Win/Win is one of six total philosophies of human interaction.
1. Win/Win - People can seek mutual benefit in all human interactions. Principle-based behavior.
2. Win/Lose - The competitive paradigm: if I win, you lose. The leadership style is authoritarian. In relationships, if both people aren't winning, both are losing.
3. Lose/Win - The "Doormat" paradigm. The individual seeks strength from popularity based on acceptance. The leadership style is permissiveness. Living this paradigm can result in psychosomatic illness from repressed resentment.
4. Lose/Lose - When people become obsessed with making the other person lose, even at their own expense. This is the philosophy of adversarial conflict, war, or of highly dependent persons. (If nobody wins, being a loser isn't so bad.)
5. Win - Focusing solely on getting what one wants, regardless of the needs of others.
6. Win/Win or No Deal - If we can't find a mutually beneficial solution, we agree to disagree agreeably - no deal. This approach is most realistic at the beginning of a business relationship or enterprise. In a continuing relationship, it's no longer an option.
The most appropriate model depends on the situation. When relationships are paramount, Win/Win is the only viable alternative. In a competitive situation where building a relationship isn't important, Win/Lose may be appropriate. There are five dimensions of the Win/Win model: Character, Relationships, Agreements, Supportive Systems and Processes.
1. Character is the foundation of Win/Win. There must be integrity in order to establish trust in the relationship and to define a win in terms of personal values. A key trait is the abundance mentality that there is plenty for everybody (v. the Scarcity Mentality). The abundance mentality flows from a deep inner sense of personal worth and security.
2. Relationships are the focus on Win/Win. Whatever the orientation of the person you are dealing with (Win/Lose, etc.), the relationship is the key to turning the situation around. When there is a relationship of trust and emotional bank account balances are high, there is a much greater probability of a successful, productive interaction. Negative energy focused on differences in personality or position is eliminated; positive, cooperative energy focused on understanding and resolving issues is built.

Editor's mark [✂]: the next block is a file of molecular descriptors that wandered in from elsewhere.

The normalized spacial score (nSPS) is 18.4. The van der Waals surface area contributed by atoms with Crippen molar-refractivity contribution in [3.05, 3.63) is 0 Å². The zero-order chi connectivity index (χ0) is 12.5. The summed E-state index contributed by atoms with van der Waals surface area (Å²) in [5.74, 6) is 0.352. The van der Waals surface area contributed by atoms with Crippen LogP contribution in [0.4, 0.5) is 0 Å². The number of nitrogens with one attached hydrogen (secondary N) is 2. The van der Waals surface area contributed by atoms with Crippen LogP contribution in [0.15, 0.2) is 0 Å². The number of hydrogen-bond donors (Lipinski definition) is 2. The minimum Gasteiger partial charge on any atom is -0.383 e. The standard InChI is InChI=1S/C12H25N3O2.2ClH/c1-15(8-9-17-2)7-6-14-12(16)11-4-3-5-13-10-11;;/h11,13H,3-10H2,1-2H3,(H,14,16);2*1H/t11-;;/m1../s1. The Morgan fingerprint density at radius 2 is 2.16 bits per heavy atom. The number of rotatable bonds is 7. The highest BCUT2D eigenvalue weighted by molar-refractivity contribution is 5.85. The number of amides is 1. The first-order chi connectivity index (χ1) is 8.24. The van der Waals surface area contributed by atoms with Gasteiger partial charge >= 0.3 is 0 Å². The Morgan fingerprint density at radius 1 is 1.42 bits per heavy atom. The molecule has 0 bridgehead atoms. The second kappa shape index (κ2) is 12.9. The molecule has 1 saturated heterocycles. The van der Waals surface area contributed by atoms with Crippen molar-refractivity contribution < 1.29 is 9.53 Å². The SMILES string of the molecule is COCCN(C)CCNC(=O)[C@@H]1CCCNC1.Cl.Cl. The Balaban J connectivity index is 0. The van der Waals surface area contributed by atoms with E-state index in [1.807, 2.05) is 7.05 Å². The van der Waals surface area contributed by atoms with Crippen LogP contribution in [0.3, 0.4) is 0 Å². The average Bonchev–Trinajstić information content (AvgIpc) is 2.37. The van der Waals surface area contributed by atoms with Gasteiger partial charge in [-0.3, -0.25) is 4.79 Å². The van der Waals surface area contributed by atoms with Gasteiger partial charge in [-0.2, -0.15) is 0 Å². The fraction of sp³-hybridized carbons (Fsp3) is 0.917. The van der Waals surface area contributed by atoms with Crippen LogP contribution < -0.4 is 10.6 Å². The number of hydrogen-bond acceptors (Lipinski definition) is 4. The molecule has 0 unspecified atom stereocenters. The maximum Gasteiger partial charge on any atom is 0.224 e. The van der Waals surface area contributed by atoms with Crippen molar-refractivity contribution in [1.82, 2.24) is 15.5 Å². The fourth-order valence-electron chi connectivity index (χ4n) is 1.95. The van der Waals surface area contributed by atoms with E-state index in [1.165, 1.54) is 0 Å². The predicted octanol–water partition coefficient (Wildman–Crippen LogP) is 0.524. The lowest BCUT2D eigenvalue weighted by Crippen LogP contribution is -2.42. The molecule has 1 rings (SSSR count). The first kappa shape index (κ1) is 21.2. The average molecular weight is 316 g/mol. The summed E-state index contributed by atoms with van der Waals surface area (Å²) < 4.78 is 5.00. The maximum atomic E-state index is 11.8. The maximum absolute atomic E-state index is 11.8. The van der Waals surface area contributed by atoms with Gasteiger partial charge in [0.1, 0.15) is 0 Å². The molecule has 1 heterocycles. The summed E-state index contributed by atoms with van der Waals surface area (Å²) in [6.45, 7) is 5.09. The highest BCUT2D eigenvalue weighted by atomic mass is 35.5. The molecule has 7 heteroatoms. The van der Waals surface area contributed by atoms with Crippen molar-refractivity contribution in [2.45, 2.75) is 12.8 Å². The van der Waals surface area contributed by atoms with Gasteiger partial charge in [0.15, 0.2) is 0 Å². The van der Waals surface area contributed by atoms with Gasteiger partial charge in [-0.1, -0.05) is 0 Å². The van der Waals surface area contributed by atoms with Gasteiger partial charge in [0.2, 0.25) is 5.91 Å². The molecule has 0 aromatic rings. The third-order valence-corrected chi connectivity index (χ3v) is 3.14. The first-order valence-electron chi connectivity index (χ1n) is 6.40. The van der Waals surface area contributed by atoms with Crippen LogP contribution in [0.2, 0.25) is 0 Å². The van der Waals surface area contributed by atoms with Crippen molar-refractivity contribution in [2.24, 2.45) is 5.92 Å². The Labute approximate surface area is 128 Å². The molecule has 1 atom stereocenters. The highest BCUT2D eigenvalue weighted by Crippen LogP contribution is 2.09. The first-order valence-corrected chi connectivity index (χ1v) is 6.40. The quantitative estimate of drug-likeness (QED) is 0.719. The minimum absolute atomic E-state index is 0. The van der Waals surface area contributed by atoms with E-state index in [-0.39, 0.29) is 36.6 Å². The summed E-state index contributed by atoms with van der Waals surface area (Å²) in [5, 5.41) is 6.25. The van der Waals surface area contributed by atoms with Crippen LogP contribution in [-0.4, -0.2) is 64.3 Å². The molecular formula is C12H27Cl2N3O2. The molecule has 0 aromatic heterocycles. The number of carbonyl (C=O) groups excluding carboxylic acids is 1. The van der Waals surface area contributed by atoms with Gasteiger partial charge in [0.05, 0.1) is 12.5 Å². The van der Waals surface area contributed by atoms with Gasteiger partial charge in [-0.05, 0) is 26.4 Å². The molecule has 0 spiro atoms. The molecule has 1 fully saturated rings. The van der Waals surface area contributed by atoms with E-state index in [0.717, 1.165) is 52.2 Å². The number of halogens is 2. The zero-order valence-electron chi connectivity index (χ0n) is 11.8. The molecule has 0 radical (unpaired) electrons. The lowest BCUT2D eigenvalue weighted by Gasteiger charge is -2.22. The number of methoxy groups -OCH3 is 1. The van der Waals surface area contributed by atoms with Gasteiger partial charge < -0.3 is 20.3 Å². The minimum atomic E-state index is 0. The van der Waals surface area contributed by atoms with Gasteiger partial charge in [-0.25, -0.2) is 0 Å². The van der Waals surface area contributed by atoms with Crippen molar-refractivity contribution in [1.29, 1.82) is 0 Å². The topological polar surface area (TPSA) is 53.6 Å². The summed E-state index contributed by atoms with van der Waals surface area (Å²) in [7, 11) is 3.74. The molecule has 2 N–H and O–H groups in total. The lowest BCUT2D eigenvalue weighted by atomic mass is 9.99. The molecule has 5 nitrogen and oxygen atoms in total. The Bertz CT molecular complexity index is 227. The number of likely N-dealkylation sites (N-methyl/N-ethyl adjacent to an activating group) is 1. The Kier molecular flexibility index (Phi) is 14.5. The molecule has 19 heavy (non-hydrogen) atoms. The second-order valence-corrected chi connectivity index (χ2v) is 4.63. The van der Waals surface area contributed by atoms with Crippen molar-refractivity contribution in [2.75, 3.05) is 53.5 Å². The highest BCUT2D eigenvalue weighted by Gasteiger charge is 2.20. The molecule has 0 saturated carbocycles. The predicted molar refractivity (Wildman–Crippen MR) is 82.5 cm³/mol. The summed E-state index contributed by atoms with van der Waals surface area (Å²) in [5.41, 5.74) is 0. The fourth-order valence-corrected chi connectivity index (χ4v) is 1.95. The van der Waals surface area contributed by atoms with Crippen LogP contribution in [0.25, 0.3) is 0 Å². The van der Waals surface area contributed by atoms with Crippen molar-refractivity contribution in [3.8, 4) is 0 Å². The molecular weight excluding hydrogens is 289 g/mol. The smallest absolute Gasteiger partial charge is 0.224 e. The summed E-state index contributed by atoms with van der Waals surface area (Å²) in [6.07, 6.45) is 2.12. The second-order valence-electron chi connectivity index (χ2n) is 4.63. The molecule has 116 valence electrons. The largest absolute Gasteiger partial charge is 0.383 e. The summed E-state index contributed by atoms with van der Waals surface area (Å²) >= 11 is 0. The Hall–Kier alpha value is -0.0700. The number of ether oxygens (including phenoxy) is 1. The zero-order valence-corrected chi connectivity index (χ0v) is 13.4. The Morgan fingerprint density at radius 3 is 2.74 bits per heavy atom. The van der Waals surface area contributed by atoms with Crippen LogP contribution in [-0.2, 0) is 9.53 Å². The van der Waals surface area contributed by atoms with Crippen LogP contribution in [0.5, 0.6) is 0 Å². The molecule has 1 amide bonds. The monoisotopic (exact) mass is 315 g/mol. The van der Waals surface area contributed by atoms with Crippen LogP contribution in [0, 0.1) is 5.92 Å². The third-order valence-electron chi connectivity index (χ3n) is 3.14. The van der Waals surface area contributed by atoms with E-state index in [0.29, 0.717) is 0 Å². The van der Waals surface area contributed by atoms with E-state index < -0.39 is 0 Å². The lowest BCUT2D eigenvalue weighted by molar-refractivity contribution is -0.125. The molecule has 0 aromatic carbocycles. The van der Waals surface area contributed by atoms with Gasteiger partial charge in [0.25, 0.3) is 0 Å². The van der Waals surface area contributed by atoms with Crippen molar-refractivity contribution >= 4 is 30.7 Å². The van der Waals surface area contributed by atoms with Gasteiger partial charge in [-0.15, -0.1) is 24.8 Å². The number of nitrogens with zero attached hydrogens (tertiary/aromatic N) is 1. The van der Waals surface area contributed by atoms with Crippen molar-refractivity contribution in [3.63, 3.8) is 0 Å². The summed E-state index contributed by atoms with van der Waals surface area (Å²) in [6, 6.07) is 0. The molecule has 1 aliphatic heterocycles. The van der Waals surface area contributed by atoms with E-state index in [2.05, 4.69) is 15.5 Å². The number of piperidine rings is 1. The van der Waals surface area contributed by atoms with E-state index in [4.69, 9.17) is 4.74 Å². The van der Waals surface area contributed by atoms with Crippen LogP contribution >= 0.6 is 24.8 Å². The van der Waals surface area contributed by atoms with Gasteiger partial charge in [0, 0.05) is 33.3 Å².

3. Performance agreements or partnership agreements give definition and direction to Win/Win,. They shift the paradigm of production from vertical (Superior - Subordinate) to horizontal (Partnership/Team). The agreement should include elements to create a standard by which people can measure their own success.
1. Defined results (not methods) - what is to be done and when.
2. Guidelines - the parameters within which the results should be accomplished
3. Resources - human, financial, technical or organizational support available to accomplish the results.
4. Accountability - the standards of performance and time(s) of evaluation.
5. Consequences - what will happen as a result of the evaluation.
The agreement may be written by the employee to the manager to confirm the understanding.
Developing Win/Win performance agreements is the central activity of management, enabling employers to manage themselves within the framework of the agreement. Then the manager can initiate action and resolve obstacles so employees can do their jobs.
There are four kinds of consequences that management or parents can control - Financial, Psychic, Opportunity and Responsibility. In addition to personal consequences, the organizational consequences of behaviors should be identified.
4. The Reward System is a key element in the Win/Win model. Talking Win/Win but rewarding Win/Lose results in negating the Win/Win paradigm. If the outstanding performance of a few is rewarded, the other team members will be losers. Instead, develop individual achievable goals and team objectives to be rewarded.
Competition has its place against market competitors, last year's performance, or another location or individual where cooperation and interdependence aren't required, but cooperation in the workplace is as important to free enterprise as competition in the marketplace. The spirit of Win/Win cannot survive in an environment of competition or contests. All of the company's systems should be based on the principle of Win/Win. The Compensation system of the managers should be based on the productivity and development of their people. Reward both P (production) and PC (building production capacity).
5. The Win/Win process has four steps.
1. See the problem from the other point of view, in terms of the needs and concerns of the other party.
2. Identify the key issues and concerns (not positions) involved.
3. Determine what results would make a fully acceptable solution.
4. Identify new options to achieve those results.
You can only achieve Win/Win solutions with Win/Win procedures. Win/Win is not a personality technique. It's a total paradigm of human interaction.